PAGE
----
Air industry bodies have called on the UK government to expand support for the sector, which is reeling due to the coronavirus crisis.
They say providing more help for aviation, and extending the duration of that help, will stave off job losses.
The Department for Transport said aviation firms could already draw on an “unprecedented” government aid package.
And Greenpeace said the UK shouldn’t “open the cheque book” for “polluting” sectors.
Bodies representing the UK’s aerospace industry, airlines and airports claim that if action isn’t taken now, the aviation sector in Britain could be left behind when an economic recovery comes.
At present, hundreds of aircraft are grounded, airports are operating at minimal capacity, and aerospace production has slowed.
But industry groups ADS Group, Airlines UK and the Airport Operators Association warned this could just be the beginning.
The groups, whose members include Airbus, BAE Systems, British Airways, Ryanair and Virgin Atlantic, said they didn’t expect demand for flights to recover quickly, meaning that much of the aviation workforce may not be needed for months to come.
The aviation industry is fighting for survival – and not just in the immediate future.
As far as the present crisis is concerned, the government has made it clear there won’t be a special deal for the sector. Companies will have to make use of the measures already set out by the chancellor.
But many of them can’t do that because they don’t fit the government’s criteria – so the plea now is at least to make those measures more flexible, so that more businesses can benefit.
Then there’s the recognition that although the industry’s grounding appeared to happen almost overnight, its recovery is likely to be very slow. What we’re seeing now is just the beginning.
But if we’re going to see fewer flights – then there won’t be a need for as many people working in the industry for quite a while. There’s a risk of significant layoffs.
And then there’s the question of what happens when flights do restart. If different countries all have different restrictions and procedures in place, it could become a nightmare for the humble traveller.
Significant challenges – which aviation groups say the government needs to help solve.
The groups have asked the government to extend its Job Retention Scheme – under which it will pay for staff to be laid off for short periods – beyond its current end date in May.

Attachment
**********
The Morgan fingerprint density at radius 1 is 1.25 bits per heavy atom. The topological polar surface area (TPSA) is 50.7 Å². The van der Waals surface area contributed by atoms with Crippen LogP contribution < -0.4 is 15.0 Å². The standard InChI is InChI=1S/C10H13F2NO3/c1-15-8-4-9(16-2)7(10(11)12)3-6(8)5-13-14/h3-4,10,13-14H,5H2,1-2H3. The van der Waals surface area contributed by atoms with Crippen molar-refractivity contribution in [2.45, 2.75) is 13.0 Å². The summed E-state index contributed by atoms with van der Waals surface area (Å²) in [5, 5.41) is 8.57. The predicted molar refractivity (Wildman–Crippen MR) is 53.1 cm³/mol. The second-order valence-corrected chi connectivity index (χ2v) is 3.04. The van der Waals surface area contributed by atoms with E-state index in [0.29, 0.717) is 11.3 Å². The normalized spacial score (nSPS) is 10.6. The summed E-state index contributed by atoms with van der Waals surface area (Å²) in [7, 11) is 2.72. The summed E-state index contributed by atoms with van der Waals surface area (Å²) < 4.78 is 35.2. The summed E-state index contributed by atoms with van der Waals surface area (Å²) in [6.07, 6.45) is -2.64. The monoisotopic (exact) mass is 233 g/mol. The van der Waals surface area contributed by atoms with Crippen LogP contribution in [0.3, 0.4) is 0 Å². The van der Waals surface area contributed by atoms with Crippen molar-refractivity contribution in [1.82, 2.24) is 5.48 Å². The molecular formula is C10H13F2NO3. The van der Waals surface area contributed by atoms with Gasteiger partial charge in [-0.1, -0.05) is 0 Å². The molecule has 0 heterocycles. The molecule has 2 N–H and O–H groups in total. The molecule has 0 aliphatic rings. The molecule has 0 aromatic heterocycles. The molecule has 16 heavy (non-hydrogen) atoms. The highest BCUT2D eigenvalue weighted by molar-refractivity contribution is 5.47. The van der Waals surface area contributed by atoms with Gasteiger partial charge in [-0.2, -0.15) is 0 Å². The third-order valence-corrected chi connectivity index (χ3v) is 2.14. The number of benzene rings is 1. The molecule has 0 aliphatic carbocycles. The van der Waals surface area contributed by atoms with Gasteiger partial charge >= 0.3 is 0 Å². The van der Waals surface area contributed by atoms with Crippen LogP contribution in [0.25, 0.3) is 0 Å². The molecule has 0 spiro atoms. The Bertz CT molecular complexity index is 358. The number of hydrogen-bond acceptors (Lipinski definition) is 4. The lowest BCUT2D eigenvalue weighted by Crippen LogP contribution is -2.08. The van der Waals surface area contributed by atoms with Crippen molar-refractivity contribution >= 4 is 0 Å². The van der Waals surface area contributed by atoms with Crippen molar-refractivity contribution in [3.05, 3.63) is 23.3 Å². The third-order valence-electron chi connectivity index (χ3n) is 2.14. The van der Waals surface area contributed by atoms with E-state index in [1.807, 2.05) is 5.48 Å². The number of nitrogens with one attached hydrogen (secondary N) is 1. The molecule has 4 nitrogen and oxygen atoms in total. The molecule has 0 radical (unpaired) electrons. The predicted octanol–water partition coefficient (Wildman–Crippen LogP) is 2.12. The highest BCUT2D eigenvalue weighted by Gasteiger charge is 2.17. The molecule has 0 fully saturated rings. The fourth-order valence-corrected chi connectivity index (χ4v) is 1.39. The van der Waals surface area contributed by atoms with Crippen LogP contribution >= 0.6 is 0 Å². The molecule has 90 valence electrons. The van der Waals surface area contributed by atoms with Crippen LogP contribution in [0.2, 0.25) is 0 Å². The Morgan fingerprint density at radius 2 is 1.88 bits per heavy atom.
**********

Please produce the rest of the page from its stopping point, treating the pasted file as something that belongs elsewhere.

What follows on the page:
And they want relief from business tax rates that have already been given to the retail and hospitality sectors to be extended to all UK aviation firms – as has happened in Scotland.
They are also calling for the government to work with other countries to ensure that when travel restrictions are removed, it is done in a coordinated manner so that customers aren’t left confused and put off from travelling.
‘Help needs conditions’
A spokesperson for the Department for Transport said that the aviation sector is “important to the UK economy” and that firms can draw upon an “unprecedented package of measures” announced by Chancellor Rishi Sunak, “including schemes to raise capital, flexibilities with tax bills, and financial support for employees.”
“We are continuing to work closely with the sector and are willing to consider the situation of individual firms, so long as all other government schemes have been explored and all commercial options exhausted, including raising capital from existing investors,” the spokesperson added.
However, environmental campaign group Greenpeace said that any support the UK government extends to the sector should be conditional on aviation cleaning up its act.
“The government cannot simply open the cheque book for polluting industries with no questions asked,” said Greenpeace executive director John Sauven.
“Any public money going to airlines must come with strict and clear conditions attached.
“Government support must be used to help employees and plan for a transition to a cleaner more resilient economy. It should not be spent on bonuses, dividends, and lobbying against environmental standards.”
“If airlines want the public to bail them out, they need to provide public good in return.”